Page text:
What did the report include? In it, the mayor of Latacunga acknowledged that an eruption would be a tragedy. There was also information on the cost that would be generated by the destruction, the lack of an early warning system, the lack of training and planning by the municipal and national authorities and the risks to the prison population: nearly 5,000 inmates – and their families – in the new prison at Latacunga, among other information.

Minister Navas had agreed to be interviewed for the report but canceled at the last minute because there was a clear sky around the volcano that morning and the authority in charge took the opportunity to make a flyover. It was impossible to schedule the interview later and the director had to finish editing the program. Ciuffardi, however, still managed to include declarations that Minister Navas and Secretary Cornejo had made at press conferences.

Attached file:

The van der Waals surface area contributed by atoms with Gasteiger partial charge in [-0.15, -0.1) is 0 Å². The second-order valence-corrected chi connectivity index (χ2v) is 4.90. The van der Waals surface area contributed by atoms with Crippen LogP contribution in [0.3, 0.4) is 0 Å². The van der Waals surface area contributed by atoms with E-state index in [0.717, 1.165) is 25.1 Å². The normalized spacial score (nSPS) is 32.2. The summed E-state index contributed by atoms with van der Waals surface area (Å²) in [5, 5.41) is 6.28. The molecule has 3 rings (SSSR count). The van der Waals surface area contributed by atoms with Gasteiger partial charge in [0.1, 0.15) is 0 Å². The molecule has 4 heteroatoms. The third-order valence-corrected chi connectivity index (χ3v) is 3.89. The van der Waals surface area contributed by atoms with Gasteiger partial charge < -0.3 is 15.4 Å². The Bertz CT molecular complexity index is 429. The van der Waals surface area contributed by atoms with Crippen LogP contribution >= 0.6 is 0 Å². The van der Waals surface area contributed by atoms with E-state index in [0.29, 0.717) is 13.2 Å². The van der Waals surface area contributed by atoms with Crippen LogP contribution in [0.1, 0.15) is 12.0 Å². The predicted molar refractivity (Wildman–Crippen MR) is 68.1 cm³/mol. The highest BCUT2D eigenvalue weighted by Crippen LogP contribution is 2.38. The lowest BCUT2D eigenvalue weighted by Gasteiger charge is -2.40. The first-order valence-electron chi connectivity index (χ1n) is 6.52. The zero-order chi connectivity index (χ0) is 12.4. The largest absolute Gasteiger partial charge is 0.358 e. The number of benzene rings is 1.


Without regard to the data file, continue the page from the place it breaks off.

Ecuavisa’s attorney believed that the report should be sent to the Security Minister to comply with the prior censorship decree, despite the Communication Law expressly forbidding it. Ecuavisa did not receive a timely response and hours before the program was due to be broadcasted, the person responsible for Communication at the Security Coordinating Ministry told the program’s director that they had not had an opportunity to review the 33-minute program, which had been sent by telephone with the Youtube internal links. This did not seem appropriate to the official, who added that an institutional committee was reviewing the news that other media outlets had sent. That, in the opinion of its directors, put the station and the report’s director at risk because they did not know if the decree would be used to initiate proceedings, even criminal, against the TV station.